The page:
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FDA: More “Me-Betters” and Focused Breakthroughs


OND Director John Jenkins would like to see sponsors invest in more “me-better” drugs-as opposed to “me-too” medicines-to expand treatment options for patients and to boost competition among manufacturers.

FDA once again approved more innovative new drugs this past year, beating a near-record set in 2014. Yet, John Jenkins, director of the Office of New Drugs (OND) in the Center for Drug Evaluation and Research (CDER), is concerned if this pace of development can continue.

CDER approved 45 new molecular entities (NMEs) and biotech therapies, including more than 20 orphan drugs. In the process, the agency met all review timeframes and goals set by the Prescription Drug User Fee Act (PDUFA V). Almost all NMEs were assessed in the first review cycle, Jenkins reported at the FDA/CMS Summit in December 2015, and more new drugs reached the market first in the United States. Jenkins noted that expectations are high for continued gains, as reflected by increasing requests from sponsors for breakthrough drug designations, a program that has led to the approval of some 30 innovative products over the past four years.

The Center for Biologics Evaluation and Research (CBER) also approved more than a dozen new biologics, vaccines, blood products and diagnostics. This last item supports the drive for personalized medicine, which relies on the development of innovative in vitro diagnostics and combination products. FDA is pursuing initiatives to better coordinate oversight of drugs, biologics and medical devices, with particular attention to reducing redundancies in manufacturing inspections and data requirements.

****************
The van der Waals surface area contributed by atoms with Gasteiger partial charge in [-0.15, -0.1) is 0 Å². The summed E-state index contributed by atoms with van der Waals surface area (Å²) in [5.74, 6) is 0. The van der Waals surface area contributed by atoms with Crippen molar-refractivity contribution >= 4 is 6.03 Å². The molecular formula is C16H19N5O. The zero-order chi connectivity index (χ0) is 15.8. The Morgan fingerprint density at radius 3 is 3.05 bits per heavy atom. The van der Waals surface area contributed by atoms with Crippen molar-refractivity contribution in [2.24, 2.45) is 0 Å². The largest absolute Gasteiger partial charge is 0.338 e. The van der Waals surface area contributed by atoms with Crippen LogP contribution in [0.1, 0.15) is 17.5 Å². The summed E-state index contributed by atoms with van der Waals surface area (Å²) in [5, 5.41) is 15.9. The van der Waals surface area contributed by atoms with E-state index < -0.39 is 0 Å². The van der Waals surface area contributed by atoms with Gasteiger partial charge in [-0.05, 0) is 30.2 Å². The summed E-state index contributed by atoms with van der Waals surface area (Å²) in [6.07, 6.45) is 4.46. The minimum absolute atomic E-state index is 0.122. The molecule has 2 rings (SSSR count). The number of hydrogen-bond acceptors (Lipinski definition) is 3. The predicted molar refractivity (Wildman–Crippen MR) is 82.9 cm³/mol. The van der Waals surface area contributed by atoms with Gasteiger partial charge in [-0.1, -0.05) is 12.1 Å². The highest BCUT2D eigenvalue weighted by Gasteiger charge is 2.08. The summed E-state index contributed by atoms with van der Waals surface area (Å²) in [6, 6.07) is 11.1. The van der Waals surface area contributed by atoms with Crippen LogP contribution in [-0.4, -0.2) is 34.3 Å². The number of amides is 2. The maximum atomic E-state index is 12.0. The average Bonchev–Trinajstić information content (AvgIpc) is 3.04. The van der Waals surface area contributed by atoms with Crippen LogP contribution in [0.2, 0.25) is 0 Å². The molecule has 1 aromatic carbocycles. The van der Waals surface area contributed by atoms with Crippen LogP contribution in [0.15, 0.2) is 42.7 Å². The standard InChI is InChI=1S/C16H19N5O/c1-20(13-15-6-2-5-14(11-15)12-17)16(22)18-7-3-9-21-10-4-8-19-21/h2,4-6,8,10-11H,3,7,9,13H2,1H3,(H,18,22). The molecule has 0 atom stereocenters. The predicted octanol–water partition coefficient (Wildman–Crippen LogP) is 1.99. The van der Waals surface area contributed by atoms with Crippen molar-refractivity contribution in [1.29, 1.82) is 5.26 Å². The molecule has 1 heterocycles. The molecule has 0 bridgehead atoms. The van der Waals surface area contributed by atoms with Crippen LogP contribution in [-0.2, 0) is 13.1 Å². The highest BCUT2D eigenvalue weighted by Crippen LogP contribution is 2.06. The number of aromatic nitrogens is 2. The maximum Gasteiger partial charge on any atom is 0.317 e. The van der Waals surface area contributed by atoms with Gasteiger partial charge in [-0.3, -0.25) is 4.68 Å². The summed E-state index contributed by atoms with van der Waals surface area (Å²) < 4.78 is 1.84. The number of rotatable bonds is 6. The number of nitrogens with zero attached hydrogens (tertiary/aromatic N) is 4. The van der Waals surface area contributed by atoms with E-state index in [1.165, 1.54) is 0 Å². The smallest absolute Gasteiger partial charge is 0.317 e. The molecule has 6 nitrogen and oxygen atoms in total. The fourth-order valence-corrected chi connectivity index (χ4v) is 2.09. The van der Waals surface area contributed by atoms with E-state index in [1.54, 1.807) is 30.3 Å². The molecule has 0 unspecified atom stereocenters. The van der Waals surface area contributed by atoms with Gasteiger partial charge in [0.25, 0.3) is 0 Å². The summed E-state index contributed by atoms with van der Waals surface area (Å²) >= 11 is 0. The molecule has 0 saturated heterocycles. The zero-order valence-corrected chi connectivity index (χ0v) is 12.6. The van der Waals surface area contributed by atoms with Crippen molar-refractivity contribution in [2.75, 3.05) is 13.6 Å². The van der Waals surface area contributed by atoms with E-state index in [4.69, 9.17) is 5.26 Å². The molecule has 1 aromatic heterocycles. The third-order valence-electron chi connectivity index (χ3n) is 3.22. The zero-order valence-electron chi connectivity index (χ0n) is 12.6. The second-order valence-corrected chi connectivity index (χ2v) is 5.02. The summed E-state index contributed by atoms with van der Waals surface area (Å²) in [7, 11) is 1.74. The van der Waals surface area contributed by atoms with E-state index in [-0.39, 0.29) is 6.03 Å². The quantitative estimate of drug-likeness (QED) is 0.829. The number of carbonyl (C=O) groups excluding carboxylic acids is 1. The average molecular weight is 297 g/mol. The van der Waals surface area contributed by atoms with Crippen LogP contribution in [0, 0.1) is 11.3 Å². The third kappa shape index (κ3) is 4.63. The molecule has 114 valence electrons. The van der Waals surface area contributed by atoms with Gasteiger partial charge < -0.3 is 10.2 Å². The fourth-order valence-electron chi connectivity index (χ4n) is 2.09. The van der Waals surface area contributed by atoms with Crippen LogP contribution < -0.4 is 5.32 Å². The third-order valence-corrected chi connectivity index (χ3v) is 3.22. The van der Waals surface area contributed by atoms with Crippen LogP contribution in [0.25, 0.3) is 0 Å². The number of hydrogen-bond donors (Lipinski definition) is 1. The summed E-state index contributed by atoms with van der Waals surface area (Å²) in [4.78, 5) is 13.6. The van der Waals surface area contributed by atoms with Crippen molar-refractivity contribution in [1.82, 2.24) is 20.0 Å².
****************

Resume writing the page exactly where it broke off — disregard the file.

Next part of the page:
Seeking “Me-Betters”

One concern for Jenkins is that sponsors tend to shy away from developing the third or fourth drug in a class, which can limit patient choice in important, widely-used drug classes such as beta blockers, anti-inflammatories and statins. He would like to see investment in more “me-better” drugs-as opposed to “me-too” medicines-to expand treatment options for patients and to boost competition among manufacturers.

“Choice is a good thing,” Jenkins commented, as later drugs in a class often enhance safety or efficacy for certain individuals. The move away from “me-too” drugs, he said, is “not necessarily good for public health.” He acknowledged, though, that the development of “me-better” therapies may be challenging and costly due to requests for extensive safety data. Further guidance from FDA, he said, should help sponsors by making clear where to set the bar for information and by not asking for more studies than are really needed.

A continued rise in new drug approvals, moreover, may fall short, said Jenkins, due to a fairly flat rate in submissions to the agency. Even though FDA oversees some 7,000 commercial INDs for drugs and biologics, Jenkins pointed out that actual submissions generally total only about 35 to 40 applications a year. CDER has about 30 NMEs under review at any given time, he said, but it “can’t approve more NMEs every year if it doesn’t get more applications.”

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Ashley Gaines
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